We Are the Church Together
The famed and brilliant author of Interview with the Vampire, Anne Rice, has spoken publicly on her Facebook page. After a Catholic upbringing and the majority of her adult life spent as an atheist, Rice converted back to Catholicism about ten years ago, following the death of her beloved husband, the poet Stan Rice. She wrote a memoir titled Called out of Darkness about her conversion experience that I, unfortunately, have not had the chance to read yet.
I’m a big fan. I read the first vampire book, a book I think is destined to become a classic. I also read her historical novels and the witch novels as well as both of the historical novels she’s written about the life of Jesus. She’s an intelligent and eloquent woman who evokes paintings in one’s mind’s eye with her descriptive writing. She’s also a politically liberal, socially progressive woman who just happens to have a gay son named Christopher, who is also a talented writer of novels. He writes crime fiction.
A few days ago, Anne made headlines when she denounced Christianity on her Facebook page, and the news was broadcast throughout the world. She has since made several other posts that make it clear that her spiritual conversion is very real and still in effect. She considers herself a follower of Christ, but she refuses to align herself with the people who call themselves Christian but preach hate.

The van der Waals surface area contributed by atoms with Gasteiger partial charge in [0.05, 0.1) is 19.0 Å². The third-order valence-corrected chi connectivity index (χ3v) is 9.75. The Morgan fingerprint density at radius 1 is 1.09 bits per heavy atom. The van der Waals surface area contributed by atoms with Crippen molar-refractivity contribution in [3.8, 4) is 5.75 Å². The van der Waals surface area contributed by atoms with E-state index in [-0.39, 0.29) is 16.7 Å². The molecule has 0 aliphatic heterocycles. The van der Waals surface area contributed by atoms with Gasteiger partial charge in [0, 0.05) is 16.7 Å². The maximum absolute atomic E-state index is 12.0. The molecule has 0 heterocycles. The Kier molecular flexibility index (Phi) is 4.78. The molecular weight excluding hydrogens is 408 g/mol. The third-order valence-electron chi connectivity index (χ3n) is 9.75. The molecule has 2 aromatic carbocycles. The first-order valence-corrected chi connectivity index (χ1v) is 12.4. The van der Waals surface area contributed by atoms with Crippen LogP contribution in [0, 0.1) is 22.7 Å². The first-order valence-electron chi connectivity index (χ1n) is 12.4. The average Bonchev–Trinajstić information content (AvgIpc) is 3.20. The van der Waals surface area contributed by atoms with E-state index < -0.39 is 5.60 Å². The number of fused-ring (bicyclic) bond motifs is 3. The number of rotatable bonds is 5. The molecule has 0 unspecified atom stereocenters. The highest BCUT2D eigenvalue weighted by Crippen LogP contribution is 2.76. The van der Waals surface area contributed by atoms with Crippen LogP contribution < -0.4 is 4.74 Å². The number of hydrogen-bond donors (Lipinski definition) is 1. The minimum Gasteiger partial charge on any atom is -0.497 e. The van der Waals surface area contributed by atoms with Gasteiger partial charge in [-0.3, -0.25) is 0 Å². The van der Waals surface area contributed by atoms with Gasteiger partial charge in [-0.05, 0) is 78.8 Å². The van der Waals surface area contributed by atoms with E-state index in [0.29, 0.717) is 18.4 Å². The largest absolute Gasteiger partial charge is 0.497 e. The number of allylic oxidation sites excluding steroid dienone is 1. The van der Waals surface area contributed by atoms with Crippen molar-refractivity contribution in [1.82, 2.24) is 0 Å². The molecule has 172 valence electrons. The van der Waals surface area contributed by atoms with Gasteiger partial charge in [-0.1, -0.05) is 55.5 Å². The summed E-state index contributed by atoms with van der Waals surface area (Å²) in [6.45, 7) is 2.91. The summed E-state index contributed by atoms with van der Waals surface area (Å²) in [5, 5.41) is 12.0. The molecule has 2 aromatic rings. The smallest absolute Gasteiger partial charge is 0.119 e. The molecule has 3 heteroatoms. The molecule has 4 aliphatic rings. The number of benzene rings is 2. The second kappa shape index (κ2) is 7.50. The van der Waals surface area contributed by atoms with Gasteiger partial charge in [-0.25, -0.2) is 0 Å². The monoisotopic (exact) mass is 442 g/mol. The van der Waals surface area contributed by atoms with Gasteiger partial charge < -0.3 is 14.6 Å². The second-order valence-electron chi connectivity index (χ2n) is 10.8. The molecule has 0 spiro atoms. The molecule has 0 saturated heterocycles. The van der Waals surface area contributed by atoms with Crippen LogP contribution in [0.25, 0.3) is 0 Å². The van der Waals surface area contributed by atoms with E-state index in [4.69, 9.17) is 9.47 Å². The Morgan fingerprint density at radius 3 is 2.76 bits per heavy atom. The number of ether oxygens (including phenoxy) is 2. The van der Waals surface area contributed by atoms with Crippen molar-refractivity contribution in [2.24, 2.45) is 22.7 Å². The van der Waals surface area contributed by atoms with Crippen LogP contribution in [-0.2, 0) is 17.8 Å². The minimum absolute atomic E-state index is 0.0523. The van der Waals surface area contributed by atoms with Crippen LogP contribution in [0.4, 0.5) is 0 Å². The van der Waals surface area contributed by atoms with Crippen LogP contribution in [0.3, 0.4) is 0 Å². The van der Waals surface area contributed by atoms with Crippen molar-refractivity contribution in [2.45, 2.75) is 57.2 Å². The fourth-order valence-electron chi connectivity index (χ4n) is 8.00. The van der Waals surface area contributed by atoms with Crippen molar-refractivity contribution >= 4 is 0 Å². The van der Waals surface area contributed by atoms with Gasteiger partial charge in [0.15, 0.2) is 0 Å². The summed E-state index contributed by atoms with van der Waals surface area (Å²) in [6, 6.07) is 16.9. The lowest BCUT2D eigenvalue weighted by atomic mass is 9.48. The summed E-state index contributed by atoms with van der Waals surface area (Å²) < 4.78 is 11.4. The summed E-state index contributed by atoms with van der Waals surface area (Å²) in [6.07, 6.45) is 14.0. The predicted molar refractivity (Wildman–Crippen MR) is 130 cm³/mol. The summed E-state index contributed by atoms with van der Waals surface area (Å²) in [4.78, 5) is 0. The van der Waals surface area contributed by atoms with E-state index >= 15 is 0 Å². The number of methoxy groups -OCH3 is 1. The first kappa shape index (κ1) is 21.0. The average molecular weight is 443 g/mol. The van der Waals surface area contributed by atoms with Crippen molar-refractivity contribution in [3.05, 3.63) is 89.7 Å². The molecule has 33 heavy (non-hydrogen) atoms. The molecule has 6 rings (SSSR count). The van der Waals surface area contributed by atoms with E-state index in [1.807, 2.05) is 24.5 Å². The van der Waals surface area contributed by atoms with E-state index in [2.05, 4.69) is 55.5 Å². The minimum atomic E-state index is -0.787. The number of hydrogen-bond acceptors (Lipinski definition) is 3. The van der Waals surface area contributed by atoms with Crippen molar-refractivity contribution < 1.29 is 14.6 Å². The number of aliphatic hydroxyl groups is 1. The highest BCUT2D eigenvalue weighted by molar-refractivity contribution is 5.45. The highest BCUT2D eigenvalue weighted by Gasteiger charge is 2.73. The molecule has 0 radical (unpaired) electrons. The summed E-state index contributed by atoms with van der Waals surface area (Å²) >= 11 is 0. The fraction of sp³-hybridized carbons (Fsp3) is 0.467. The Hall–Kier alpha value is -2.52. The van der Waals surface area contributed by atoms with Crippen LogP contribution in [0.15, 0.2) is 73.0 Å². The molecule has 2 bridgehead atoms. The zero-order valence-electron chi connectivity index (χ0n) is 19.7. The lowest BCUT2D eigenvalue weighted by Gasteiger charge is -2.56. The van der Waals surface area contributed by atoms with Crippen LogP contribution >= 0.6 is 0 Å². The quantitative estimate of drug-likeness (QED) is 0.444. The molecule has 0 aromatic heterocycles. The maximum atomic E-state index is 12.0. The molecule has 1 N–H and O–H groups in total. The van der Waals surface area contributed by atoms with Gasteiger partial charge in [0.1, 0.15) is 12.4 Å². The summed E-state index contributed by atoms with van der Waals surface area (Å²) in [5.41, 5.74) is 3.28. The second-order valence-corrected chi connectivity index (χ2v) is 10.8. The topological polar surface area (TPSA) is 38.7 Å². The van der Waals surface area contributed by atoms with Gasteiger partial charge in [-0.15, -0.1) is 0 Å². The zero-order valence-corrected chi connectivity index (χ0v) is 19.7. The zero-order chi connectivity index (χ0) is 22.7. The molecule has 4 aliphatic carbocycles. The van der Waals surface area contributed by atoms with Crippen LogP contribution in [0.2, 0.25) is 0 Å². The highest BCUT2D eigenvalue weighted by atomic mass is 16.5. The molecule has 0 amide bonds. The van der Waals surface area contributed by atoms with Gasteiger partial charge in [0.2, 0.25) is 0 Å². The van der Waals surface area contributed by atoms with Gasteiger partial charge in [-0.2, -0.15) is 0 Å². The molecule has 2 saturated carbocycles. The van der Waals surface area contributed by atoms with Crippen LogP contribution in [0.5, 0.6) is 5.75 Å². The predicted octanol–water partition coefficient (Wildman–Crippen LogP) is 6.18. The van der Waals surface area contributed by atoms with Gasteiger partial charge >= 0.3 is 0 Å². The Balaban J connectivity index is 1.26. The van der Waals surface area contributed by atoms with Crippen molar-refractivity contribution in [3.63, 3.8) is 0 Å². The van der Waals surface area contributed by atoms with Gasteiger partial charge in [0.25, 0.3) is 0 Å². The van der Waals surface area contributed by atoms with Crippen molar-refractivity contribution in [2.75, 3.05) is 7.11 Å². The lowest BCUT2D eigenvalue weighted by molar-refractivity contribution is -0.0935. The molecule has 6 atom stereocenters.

I’m not enough of a cynic to believe that Ms. Rice did this for a publicity stunt. I think it was a thoughtful, personal and painful decision that she came to that saddens me. I wish, instead, that she would have come to the conclusion that that’s the very reason to remain a Christian. What will Christianity become if we allow people who think that way to pervert the teachings of Christ in the name of Christ, for their own self-serving, oppressive agendas?
How do we affect change from the outside? The answer is that we don’t. We can’t. I know lots of good Christians who don’t agree with Pat Buchanan or Jerry Falwell or Pat Robertson or James Dobson and their at best, intolerance, or, at worst, hate mongering. I know plenty of good Catholics who are trying to evoke change from the inside. Because, yes, Catholics ARE Christians.
Those of us who believe that Christ is love need to show others, yes, even the idiots who call themselves Christians, just what that means, what it truly looks like in action. We can’t do it by staying in our homes and bitching about the Church and its hypocrisy. We do it by becoming the Church.
I remember a little song from Vacation Bible Church when I was a little girl.
The church is not a building.
The church is not a steeple.
The church is not a resting place.
The church is the people.
I am the church, you are the church, we are the church together.
Here are two other blog posts on this subject, written by better writers than me. I tend to agree with Mr. Rowe’s take on Ms. Rice’s sincerity and Mr. Shore’s criticism on the conclusion she has taken on how to deal with her internal conflict. It saddens me that we may have lost a voice that could have had a powerful impact on the Church to change for the better, both in actuality and in its public perception amongst people of different faiths and non-believers.